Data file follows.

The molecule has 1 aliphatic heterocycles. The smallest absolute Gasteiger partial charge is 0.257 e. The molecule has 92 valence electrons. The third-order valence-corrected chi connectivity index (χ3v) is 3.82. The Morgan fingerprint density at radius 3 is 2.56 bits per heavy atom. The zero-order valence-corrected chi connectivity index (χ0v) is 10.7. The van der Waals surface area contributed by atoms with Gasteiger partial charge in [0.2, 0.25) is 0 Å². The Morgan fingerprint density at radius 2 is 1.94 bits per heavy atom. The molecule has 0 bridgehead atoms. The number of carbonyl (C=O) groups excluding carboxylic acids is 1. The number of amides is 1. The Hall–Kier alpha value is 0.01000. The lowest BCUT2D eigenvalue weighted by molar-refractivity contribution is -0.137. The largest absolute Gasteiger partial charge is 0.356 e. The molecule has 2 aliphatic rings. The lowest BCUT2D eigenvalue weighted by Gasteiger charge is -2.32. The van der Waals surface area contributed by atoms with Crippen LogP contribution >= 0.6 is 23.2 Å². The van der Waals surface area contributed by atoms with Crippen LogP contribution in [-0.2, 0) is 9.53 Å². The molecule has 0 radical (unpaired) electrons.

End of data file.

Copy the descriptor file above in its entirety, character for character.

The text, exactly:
The molecule has 1 aliphatic heterocycles. The smallest absolute Gasteiger partial charge is 0.257 e. The molecule has 92 valence electrons. The third-order valence-corrected chi connectivity index (χ3v) is 3.82. The Morgan fingerprint density at radius 3 is 2.56 bits per heavy atom. The zero-order valence-corrected chi connectivity index (χ0v) is 10.7. The van der Waals surface area contributed by atoms with Gasteiger partial charge in [0.2, 0.25) is 0 Å². The Morgan fingerprint density at radius 2 is 1.94 bits per heavy atom. The molecule has 0 bridgehead atoms. The number of carbonyl (C=O) groups excluding carboxylic acids is 1. The number of amides is 1. The Hall–Kier alpha value is 0.01000. The lowest BCUT2D eigenvalue weighted by molar-refractivity contribution is -0.137. The largest absolute Gasteiger partial charge is 0.356 e. The molecule has 2 aliphatic rings. The lowest BCUT2D eigenvalue weighted by Gasteiger charge is -2.32. The van der Waals surface area contributed by atoms with Crippen LogP contribution >= 0.6 is 23.2 Å². The van der Waals surface area contributed by atoms with Crippen LogP contribution in [-0.2, 0) is 9.53 Å². The molecule has 0 radical (unpaired) electrons.